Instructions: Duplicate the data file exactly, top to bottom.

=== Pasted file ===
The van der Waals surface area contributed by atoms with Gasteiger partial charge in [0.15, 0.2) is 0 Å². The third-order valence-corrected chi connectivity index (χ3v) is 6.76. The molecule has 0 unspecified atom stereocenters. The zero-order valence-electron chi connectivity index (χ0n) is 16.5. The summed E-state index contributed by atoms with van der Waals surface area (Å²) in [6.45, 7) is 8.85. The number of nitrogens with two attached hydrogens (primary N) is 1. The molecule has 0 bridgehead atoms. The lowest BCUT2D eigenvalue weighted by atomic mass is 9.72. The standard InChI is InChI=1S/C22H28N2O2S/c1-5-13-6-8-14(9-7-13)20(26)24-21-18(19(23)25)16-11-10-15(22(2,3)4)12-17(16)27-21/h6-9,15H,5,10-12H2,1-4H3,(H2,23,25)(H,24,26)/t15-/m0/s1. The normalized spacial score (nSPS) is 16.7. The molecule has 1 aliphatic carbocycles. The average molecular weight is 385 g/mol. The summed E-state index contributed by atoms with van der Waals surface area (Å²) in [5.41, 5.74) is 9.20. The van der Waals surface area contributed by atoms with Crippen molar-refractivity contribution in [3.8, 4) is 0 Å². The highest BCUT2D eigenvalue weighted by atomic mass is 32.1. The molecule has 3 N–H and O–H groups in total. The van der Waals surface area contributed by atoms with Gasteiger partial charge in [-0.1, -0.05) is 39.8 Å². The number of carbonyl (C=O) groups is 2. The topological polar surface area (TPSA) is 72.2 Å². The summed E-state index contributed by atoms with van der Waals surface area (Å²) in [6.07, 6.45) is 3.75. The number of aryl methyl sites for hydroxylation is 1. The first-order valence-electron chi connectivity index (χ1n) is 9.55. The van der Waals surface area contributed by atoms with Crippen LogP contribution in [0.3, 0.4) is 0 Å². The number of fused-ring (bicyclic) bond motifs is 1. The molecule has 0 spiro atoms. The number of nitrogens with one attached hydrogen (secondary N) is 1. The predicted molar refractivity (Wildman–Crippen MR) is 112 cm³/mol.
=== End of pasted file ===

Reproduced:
The van der Waals surface area contributed by atoms with Gasteiger partial charge in [0.15, 0.2) is 0 Å². The third-order valence-corrected chi connectivity index (χ3v) is 6.76. The molecule has 0 unspecified atom stereocenters. The zero-order valence-electron chi connectivity index (χ0n) is 16.5. The summed E-state index contributed by atoms with van der Waals surface area (Å²) in [6.45, 7) is 8.85. The number of nitrogens with two attached hydrogens (primary N) is 1. The molecule has 0 bridgehead atoms. The lowest BCUT2D eigenvalue weighted by atomic mass is 9.72. The standard InChI is InChI=1S/C22H28N2O2S/c1-5-13-6-8-14(9-7-13)20(26)24-21-18(19(23)25)16-11-10-15(22(2,3)4)12-17(16)27-21/h6-9,15H,5,10-12H2,1-4H3,(H2,23,25)(H,24,26)/t15-/m0/s1. The normalized spacial score (nSPS) is 16.7. The molecule has 1 aliphatic carbocycles. The average molecular weight is 385 g/mol. The summed E-state index contributed by atoms with van der Waals surface area (Å²) in [5.41, 5.74) is 9.20. The van der Waals surface area contributed by atoms with Crippen molar-refractivity contribution in [3.8, 4) is 0 Å². The highest BCUT2D eigenvalue weighted by atomic mass is 32.1. The molecule has 3 N–H and O–H groups in total. The van der Waals surface area contributed by atoms with Gasteiger partial charge in [-0.1, -0.05) is 39.8 Å². The number of carbonyl (C=O) groups is 2. The topological polar surface area (TPSA) is 72.2 Å². The summed E-state index contributed by atoms with van der Waals surface area (Å²) in [6.07, 6.45) is 3.75. The number of aryl methyl sites for hydroxylation is 1. The first-order valence-electron chi connectivity index (χ1n) is 9.55. The van der Waals surface area contributed by atoms with Crippen LogP contribution in [0.3, 0.4) is 0 Å². The number of fused-ring (bicyclic) bond motifs is 1. The molecule has 0 spiro atoms. The number of nitrogens with one attached hydrogen (secondary N) is 1. The predicted molar refractivity (Wildman–Crippen MR) is 112 cm³/mol.